As a kid
I would go to the bars with my Dad, and get bored.
Sure, in Wisconsin you could drink with your parents when you were sixteen,
but the beer just made me realize all the more how boring life in the country can be.
Everyone’s eyes glossed over while yelling at the Packers Game.
Drinking was more fun when it wasn’t allowed, when
I was off under bridges with the boys.
My Dad and I
would play darts or pool.
He would play well and I wouldn’t really try.
But we liked to play the jukebox and talk music.
What I really liked was when they had Karaoke.
I never picked the party songs.
You know what I mean: Journey, Bon Jovi, or “Sweet Home Alabama.”
I liked to pick the odd songs, the freaky songs, the ones that rang true when I was off smoking and drinking in the graveyard with the boys.
Imagine a group of nice middle-aged Baby Boomers drinking suds, when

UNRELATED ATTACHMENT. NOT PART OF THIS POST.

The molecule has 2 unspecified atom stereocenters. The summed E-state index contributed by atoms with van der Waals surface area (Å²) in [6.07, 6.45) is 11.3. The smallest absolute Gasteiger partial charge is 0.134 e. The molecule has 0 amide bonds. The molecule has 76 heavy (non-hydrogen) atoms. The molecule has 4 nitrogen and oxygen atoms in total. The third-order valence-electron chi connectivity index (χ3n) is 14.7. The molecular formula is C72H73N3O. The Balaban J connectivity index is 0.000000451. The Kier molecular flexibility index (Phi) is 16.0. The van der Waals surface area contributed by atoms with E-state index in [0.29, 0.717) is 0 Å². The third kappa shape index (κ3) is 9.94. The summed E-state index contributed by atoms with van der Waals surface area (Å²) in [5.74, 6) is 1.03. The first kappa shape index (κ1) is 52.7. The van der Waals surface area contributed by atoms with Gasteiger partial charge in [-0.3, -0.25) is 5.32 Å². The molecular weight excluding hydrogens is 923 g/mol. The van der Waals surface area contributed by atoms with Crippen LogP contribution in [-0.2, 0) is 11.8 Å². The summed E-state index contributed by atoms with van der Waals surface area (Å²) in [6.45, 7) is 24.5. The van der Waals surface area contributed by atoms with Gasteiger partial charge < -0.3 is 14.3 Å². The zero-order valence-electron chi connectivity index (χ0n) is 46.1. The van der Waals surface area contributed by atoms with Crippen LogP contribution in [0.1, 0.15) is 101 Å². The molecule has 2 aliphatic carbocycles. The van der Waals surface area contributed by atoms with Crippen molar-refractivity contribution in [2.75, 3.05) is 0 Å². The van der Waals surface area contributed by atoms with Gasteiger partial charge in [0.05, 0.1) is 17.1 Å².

a shaggy teenager starts singing “When The Music’s Over” by The Doors.
My voice was never in tune, just wailing, the adolescent voice cracking.
I was shrieking the drug-soaked songs from their own generation.
Rubbing their faces in their old music was more shocking than singing Marilyn Manson.
They would get anxious and feel all the horror their parents felt.
One time after singing “White Rabbit,” which ends with the line “Feed your head!” an old fisherman told me, “ That means read more books.”
“I read plenty, sir.”
Afterwards, even though I was being a smartass punk,
I would feel very old and very young at once,
and that was a good feeling